Windows XP is by far the most resilient Microsoft OS to date. Released in October of 2001 and improved with each service pack… Remember SP2 and the built-in firewall set on by default. Revolutionary. I write this and it sounds silly but those were big changes for Microsoft.
Now 12+ years later Microsoft will be ending all support for Windows XP on April 8th, 2014. What’s next for companies is a move to Windows 7 (released October 2009) or better yet Windows 8 (released October 2012).
If you are on the cutting edge there's Windows 8.1 (released October 2013) Are you seeing a pattern yet? The years between releases...
- Windows XP to Windows 7 - 8 years
- Windows 7 to Windows 8 - 3 years
- Windows 8 to Windows 8.1 - 1 year
I know I forgot Windows XP to Vista... Didn't we all forget Vista :) Here is the key takeaway, releases between OS revisions are getting shorter and shorter. Consumers are expecting more frequent OS updates and for Microsoft to compete with other fruit named businesses it has pushed for a yearly update cycle. Companies have stayed with XP because it was stable and provided a solid, consistent platform. End of Life means companies are going to have to move to stay secure but what does it mean for application compatibility?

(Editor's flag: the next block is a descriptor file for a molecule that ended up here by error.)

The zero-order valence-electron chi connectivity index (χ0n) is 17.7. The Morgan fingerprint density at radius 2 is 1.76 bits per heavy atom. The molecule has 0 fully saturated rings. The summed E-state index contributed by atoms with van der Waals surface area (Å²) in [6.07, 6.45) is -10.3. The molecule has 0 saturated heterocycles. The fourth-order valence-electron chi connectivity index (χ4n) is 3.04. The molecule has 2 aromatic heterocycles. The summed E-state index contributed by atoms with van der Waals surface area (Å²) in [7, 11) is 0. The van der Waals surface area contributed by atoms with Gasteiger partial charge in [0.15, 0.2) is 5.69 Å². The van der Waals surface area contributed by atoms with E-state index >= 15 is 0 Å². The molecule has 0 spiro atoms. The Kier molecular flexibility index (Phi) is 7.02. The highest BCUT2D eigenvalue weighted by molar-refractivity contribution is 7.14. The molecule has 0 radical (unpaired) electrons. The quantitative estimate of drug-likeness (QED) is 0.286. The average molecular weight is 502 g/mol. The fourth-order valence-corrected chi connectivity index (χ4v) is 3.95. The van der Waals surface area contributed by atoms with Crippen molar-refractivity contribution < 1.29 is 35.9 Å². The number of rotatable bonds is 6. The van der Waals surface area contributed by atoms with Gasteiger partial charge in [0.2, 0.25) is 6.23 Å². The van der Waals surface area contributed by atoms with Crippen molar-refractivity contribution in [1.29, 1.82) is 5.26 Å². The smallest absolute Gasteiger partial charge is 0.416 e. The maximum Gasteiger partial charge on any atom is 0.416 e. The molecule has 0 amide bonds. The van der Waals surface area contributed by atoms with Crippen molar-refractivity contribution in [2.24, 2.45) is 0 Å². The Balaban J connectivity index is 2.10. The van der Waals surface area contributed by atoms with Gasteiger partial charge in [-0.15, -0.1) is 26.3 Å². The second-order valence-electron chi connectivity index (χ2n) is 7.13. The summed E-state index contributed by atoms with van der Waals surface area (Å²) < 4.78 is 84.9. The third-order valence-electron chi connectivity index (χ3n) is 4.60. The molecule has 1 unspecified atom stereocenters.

- Companies must now consider application vendors who maintain support for current Operating Systems. Long gone are the days of vendors not testing their apps on current OS's.
- Companies need to leverage more imaging and application deployment tools to minimize the cost of more frequent roll-outs.
- Companies need to implement a Patch Management tool to control what updates (namely Internet Explorer) get rolled out and when. IE has been notorious for affecting web-based applications, preventing users from working.
- Companies should consider Desktop Visualization to control the working environment while supporting the BYOD or remote worker movements.
The fact is we will need to spend more up front time on OS compatibility validation. Getting that time back means selecting the right application vendors and using tools to help streamline the deployment and management processes. Personally I'm looking forward to it.